"We have brought in Jamie Isley to touch up her short program (Benny Goodman's "Downhill Special") and Cindy Stuart to work with her on her long ("Symphony No. 3 in C minor" by Camille Saint-Saëns)," Olson said.

Both programs were choreographed this summer by Susan Austin.

"The goal is to add more transitions and more body movement in the [step sequence] in the short, to gain another level," Olson continued. "Jamie's style is great with jazz, and Cindy can really [infuse] some artistry into the long. We do run-throughs with the jumps, and then afterward, focus on stroking."

There have not been any big changes in the elements for either program, Nagasu said; she will stick with a triple toe-triple toe combination in her short, as well as a double Axel-triple toe in her free. It's more about refining and adding interest to what's already in place.

"[Isley and Stuart] have been helping me understand the concept of my programs better, to let my true strengths come out and just enjoy skating to the music," Nagasu said. "I feel like when someone really enjoys their music and can feel it, then everything else falls into place, so I want to just get out there and get into my groove."

Olson and Evidente have also attacked Nagasu's jumps, with Evidente's off-ice training regimen adding zip to the skater's form.

"Mirai is in great shape now, much better than last year," Olson said. "The main thing is she is fit, and it is easier for her to rotate the jumps. She has to keep her jumps clean while also showing excellent skating skills."

The skater, who at times appeared to butt heads with some of her former coaches, seems to have embraced Olson and Evidente's tactics.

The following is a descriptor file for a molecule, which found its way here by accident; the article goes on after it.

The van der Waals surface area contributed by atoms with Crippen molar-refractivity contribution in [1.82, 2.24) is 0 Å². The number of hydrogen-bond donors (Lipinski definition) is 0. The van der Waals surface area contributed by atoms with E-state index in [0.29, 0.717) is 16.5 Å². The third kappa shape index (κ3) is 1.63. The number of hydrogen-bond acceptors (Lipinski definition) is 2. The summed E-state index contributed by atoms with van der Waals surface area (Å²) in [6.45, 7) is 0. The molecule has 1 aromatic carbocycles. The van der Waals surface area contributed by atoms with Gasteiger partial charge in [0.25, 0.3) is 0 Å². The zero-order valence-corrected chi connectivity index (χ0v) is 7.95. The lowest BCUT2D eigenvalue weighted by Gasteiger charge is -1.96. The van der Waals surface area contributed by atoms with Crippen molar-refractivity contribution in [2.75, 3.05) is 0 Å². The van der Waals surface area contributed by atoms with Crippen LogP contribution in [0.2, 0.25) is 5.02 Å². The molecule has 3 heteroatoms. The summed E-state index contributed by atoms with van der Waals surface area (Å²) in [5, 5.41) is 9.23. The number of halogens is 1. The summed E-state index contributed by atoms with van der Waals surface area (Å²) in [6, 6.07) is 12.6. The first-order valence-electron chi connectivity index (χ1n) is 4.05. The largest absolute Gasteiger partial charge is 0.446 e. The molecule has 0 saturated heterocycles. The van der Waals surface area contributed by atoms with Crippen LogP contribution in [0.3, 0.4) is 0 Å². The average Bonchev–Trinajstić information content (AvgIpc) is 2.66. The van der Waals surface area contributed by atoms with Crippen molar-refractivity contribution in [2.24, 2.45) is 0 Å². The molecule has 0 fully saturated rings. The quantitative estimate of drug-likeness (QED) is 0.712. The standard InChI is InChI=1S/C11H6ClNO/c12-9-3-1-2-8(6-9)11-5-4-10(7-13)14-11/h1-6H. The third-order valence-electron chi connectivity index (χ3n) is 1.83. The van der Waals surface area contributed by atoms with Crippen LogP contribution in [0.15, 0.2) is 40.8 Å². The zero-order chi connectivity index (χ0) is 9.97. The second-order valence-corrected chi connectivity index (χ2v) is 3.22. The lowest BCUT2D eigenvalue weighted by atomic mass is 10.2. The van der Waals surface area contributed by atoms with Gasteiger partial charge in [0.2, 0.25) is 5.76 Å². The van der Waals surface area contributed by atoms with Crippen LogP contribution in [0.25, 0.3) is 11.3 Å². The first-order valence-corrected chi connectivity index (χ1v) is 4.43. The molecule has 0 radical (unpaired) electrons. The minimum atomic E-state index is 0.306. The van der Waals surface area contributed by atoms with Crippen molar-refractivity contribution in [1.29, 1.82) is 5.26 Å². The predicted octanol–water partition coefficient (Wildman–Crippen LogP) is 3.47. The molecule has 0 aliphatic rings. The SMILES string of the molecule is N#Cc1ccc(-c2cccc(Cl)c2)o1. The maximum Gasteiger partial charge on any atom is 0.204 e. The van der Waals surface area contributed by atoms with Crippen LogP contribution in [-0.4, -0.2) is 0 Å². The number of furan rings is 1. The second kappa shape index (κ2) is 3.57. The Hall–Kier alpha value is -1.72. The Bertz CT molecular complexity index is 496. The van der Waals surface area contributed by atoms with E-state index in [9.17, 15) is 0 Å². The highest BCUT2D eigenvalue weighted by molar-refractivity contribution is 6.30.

"Wendy is the technician of the group, whereas Amy works with me on my off-ice [training]," she said. "When something goes wrong, I sit down with both of them and talk to both of them. There are three of us, so the majority decides what happens, instead of one person."

And what if it's two against one, with Nagasu on the losing side?

"Yeah, that happens, and I get over it," she said. "Usually, I come around because I understand where they are coming from and I understand what's best for me, and sometimes, what I want isn't exactly what's best for me."

What Nagasu wants now, as she heads to Omaha, is another chance to make things right -- to show her personality, speed and power and shrug off the pressure that's limited her in her past few U.S. championships.

"The [two U.S. world] spots are open to anybody who really wants them," she said. "I feel like all of us have been working hard, and we've had a pretty good showing for the U.S. ladies on the Grand Prix circuit.

"For me, I'm much happier with myself now. I just want to get out there and get my job done and not worry about the media, not worry about what the judges think. I just want to be able to relate to the audience and skate for myself and skate well."